Note that FormCalc handles object expressions differently from JavaScript. The expression:

xfa.form.purchaseOrder.shipTo.address.city.rawValue is not evaluated dot-by-dot. The FormCalc engine will pass the entire expression to XFA for evaluation as a SOM expression.

Using "#" in SOM

We use the "#" character to disambiguate properties (font, border, caption etc) from containers (fields, subforms etc). Using "#" tells the SOM parser to treat the following token as a className rather than as a named object. Take this example:

<subform name="Country">
    <border/>
    <field name="border"/>
</subform>

The expression “Country.border” is ambiguous. It could refer to either the <border> property or the field named “border”. The rules are that by default the named object takes precedence. If you want to explicitly get the border property you must use “Country.#border”.

Since the "#" character is illegal in JavaScript, any expressions that use it are usually wrapped in a call to resolveNode(). E.g.:

Country.resolveNode("#border").presence = "visible";

As it turns out, there is a more terse syntax available. JavaScript properties can be accessed by two different syntaxes. e.g. A.B can also be expressed as: A["B"]. So the expression above could also be coded as:

Country["#border"].presence = "visible";

But simpler yet, if we are not worried about ambiguity, we can code this as:

Country.border.presence = "visible";

(As I write this, I realize that some of the script in my samples is not careful enough. Any general purpose re-usable code that references the subform.border property really must use the #border notation.)

As I said, in the case where you are not worried about ambiguity, you do not need to qualify with the “#” symbol. In the case with field properties we don’t really need to worry about name conflicts. Unlike subforms, fields do not have children with user-defined names. (ok, that’s not true, but let’s pretend it is for now.) You should be able to code “field.border” without worrying about ambiguity.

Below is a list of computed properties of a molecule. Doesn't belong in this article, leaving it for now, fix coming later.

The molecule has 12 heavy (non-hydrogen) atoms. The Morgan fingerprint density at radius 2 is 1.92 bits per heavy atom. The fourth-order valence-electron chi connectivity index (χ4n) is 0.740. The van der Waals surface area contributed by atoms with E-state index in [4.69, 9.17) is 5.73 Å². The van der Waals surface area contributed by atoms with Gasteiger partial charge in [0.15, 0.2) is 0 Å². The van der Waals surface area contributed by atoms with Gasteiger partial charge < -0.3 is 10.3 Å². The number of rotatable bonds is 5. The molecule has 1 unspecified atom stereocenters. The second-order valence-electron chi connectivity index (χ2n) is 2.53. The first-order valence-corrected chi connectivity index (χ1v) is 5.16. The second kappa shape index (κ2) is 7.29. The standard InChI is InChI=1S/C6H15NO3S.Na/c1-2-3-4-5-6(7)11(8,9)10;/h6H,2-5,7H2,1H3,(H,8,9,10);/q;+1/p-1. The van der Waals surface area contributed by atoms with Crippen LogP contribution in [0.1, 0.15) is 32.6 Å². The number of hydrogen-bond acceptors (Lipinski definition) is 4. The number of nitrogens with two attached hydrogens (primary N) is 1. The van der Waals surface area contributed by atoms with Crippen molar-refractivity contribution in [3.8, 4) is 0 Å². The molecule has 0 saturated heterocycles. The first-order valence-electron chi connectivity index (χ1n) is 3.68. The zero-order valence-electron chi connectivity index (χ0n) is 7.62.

Accessing field.property instead of field["#property"] is possible as long as the property does not have an unlimited number of occurrences. This means that we cannot refer to “field.event” – because fields can have any number of <event> elements.

We’ll work through this case with an example. I have seen code that changes the email address of a submit button that looks something like:

this.resolveNode("SubmitButton.#event[0].#submit").target =  
                                       "mailto:" + email.rawValue;

For starters, this could be expressed more tersely as:

SubmitButton["#event"].submit.target = "mailto:" + email.rawValue;

But do not do this.  This is fragile code. It assumes there is only one event, and addresses the first <event> element. To
make this easier, Designer has started populating the name property on the <event> element:

<field name="SubmitButton"> 
  <event name="event__click" activity="click"> 
    <submit format="xml" textEncoding="UTF-8" 
                               target="mailto:foo@foo.com"/> 
  </event>
</field>

As a result, the script can now be reliably be coded as:

SubmitButton.event__click.submit.target = "mailto:" + email.rawValue;